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Alamelu Ammal Vs. C. Parthasarathy Naidu - Court Judgment

LegalCrystal Citation
SubjectFamily
CourtChennai
Decided On
Reported inAIR1938Mad326; (1938)2MLJ95
AppellantAlamelu Ammal
RespondentC. Parthasarathy Naidu
Cases ReferredWoodhouse v. Balfour
Excerpt:
.....in namberumal chetti v. moreover, i doubt whether when the will itself clearly contemplates the signature of two attesting witnesses to makeit a complete transaction, it could be held that it had been properly executed in the absence of proof that the contemplated formalities were completed. but there was good evidence as to the execution and contents of the will and the fact; 93 was a case of a lost will in which there was clear and good evidence that the will was validly executed and attested, but the witnesses could not remember the names of the attestors. but clearly the evidence went a great deal further than that placed before me......it. but can we infer its actual completion? i do not think we can. nor do i think we can infer from the somewhat disingenuous statements of the respondent when taxed with the existence of such a will, a knowledge that there was ever in existence a duly completed and validly attested will such as is now asserted. all that we might infer is that he probably knew of the existence of this copy and was not sure whether the petitioner had seen the copy or not. taking all the materials together i am of the opinion that the valid execution of this will has not been proved. it is therefore unnecessary to call upon the respondent to prove its revocation. t.o.s. no. 16 of 1936 is dismissed with the costs of the contesting respondent. the letters of administration granted in t.o.s. no. 11 of 1936.....
Judgment:

Wadsworth, J.

1. T.O.S. No. 16 of 1936 is an application to revoke the letters of administration granted as in an intestacy in O. P. No. 129 of 1914 (now T. O.S. No. 11 of 1936) and to grant probate to the petitioner Alamelu Animal of a will a copy of which is tendered in evidence. The alleged testator is one Krishnamoorthi, husband of the petitioner Alamelu Ammal. He died on 26th April, 1914, leaving, by the petitioner, three sons and a daughter, the eldest son being the present respondent, Parthasarathi. There was another family by one Ethiraja Ammal, who was either a wife or a concubine. The will which Alamelu Ammal propounds divides the estate between the petitioner, her daughter and the children of the alleged concubine.

2. Shortly after the death of Krishnamoorthi, his son, the present respondent Parthasarathi, applied for letters of administration as in an intestacy. Notices were served on his mother, and his brothers and sister and in due course letters of administration were issued without any objection in September, 1915. In 1923 there was a partition of the properties, as a result of which Parthasaratht got the house which under the will now propounded would go to his mother, the present petitioner. In 1935 there was a further partition of properties subsequently acquired as a result of litigation.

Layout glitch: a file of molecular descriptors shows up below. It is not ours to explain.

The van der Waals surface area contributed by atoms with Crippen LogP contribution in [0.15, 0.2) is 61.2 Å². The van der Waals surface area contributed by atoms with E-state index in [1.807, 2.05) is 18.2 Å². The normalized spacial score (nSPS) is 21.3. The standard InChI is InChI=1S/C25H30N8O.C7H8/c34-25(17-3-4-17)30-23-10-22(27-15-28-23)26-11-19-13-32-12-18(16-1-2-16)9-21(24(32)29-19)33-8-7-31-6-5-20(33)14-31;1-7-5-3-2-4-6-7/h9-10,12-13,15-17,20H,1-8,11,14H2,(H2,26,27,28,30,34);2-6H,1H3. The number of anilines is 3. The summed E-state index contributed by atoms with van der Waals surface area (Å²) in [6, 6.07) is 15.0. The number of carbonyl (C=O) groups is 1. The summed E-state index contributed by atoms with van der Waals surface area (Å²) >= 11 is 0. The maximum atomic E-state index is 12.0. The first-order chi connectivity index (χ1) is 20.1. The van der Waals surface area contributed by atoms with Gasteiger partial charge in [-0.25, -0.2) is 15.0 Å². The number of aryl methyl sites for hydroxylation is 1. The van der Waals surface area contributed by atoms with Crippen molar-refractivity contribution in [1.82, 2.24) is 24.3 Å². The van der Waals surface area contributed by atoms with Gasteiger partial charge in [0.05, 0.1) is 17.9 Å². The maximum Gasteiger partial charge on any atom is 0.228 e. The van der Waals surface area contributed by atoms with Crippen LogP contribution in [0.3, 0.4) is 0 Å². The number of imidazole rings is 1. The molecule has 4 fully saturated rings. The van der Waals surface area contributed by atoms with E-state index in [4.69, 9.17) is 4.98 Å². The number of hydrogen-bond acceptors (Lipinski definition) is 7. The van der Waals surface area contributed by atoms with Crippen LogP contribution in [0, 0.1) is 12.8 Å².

3. The will now propounded, which is dated 25th November, 1912, was first asserted in a lawyer's notice sent by the present petitioner on the 25th August, 1936. Her allegation is that she had only recently found that copy on which her petition is based. This copy is admittedly in the handwriting of the respondent Parthasarathi. It begins with the phrase:

Know all concerned that this is my will signed by me in the presence of the two gentlemen who have attested it.

4. It purports to contain a copy of the signature of the.testator, and at the foot of it there are the words, ' signed before us' but no names of attesting witnesses are found I beneath that phrase. The copy therefore contains an indication that the original was signed and that there was an intention that it should be attested by two witnesses, but no indication that these two attesting witnesses ever did attest it, nor is there any indication as to their identity. The petitioner has no other evidence of the due execution of the will except any inference which might be drawn from the various statements of the respondent. In the first place we have the fact that in the original application for letters of administration he asserted that there was no will, and the persons to whom notices were sent did not contradict this assertion. In the reply to the notice of August, 1936, the respondent again asserted: